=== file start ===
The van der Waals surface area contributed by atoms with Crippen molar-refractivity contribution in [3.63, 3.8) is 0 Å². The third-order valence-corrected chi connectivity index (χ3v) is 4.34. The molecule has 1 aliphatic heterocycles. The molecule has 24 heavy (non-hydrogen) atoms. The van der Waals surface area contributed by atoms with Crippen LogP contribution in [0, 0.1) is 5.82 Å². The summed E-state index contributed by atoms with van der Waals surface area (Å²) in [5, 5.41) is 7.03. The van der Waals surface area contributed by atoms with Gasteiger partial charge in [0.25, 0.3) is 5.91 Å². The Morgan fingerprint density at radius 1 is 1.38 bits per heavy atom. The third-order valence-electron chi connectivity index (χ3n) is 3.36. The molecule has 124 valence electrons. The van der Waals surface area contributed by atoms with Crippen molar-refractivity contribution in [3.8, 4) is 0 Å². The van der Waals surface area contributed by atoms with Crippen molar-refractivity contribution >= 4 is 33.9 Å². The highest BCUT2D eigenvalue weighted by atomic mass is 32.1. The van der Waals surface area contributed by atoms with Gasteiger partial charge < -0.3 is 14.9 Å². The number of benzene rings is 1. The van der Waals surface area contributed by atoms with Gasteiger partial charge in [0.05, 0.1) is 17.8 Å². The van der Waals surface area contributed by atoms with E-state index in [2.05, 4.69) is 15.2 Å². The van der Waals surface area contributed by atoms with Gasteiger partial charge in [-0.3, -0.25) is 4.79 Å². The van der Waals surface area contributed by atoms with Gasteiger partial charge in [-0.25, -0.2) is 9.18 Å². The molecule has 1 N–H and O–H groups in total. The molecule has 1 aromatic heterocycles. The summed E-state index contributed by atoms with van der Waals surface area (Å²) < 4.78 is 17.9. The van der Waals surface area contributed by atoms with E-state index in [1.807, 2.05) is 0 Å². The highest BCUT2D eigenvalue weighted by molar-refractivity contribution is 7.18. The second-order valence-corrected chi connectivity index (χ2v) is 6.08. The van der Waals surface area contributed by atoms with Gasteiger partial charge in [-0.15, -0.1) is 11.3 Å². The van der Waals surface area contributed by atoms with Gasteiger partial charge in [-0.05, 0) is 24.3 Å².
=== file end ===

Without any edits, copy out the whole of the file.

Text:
The van der Waals surface area contributed by atoms with Crippen molar-refractivity contribution in [3.63, 3.8) is 0 Å². The third-order valence-corrected chi connectivity index (χ3v) is 4.34. The molecule has 1 aliphatic heterocycles. The molecule has 24 heavy (non-hydrogen) atoms. The van der Waals surface area contributed by atoms with Crippen LogP contribution in [0, 0.1) is 5.82 Å². The summed E-state index contributed by atoms with van der Waals surface area (Å²) in [5, 5.41) is 7.03. The van der Waals surface area contributed by atoms with Gasteiger partial charge in [0.25, 0.3) is 5.91 Å². The Morgan fingerprint density at radius 1 is 1.38 bits per heavy atom. The third-order valence-electron chi connectivity index (χ3n) is 3.36. The molecule has 124 valence electrons. The van der Waals surface area contributed by atoms with Crippen molar-refractivity contribution in [3.8, 4) is 0 Å². The van der Waals surface area contributed by atoms with Crippen molar-refractivity contribution >= 4 is 33.9 Å². The highest BCUT2D eigenvalue weighted by atomic mass is 32.1. The van der Waals surface area contributed by atoms with Gasteiger partial charge < -0.3 is 14.9 Å². The number of benzene rings is 1. The van der Waals surface area contributed by atoms with Gasteiger partial charge in [0.05, 0.1) is 17.8 Å². The van der Waals surface area contributed by atoms with E-state index in [2.05, 4.69) is 15.2 Å². The van der Waals surface area contributed by atoms with Gasteiger partial charge in [-0.3, -0.25) is 4.79 Å². The van der Waals surface area contributed by atoms with Gasteiger partial charge in [-0.25, -0.2) is 9.18 Å². The molecule has 1 N–H and O–H groups in total. The molecule has 1 aromatic heterocycles. The summed E-state index contributed by atoms with van der Waals surface area (Å²) < 4.78 is 17.9. The van der Waals surface area contributed by atoms with E-state index in [1.807, 2.05) is 0 Å². The highest BCUT2D eigenvalue weighted by molar-refractivity contribution is 7.18. The second-order valence-corrected chi connectivity index (χ2v) is 6.08. The van der Waals surface area contributed by atoms with Gasteiger partial charge in [-0.15, -0.1) is 11.3 Å². The van der Waals surface area contributed by atoms with Gasteiger partial charge in [-0.05, 0) is 24.3 Å².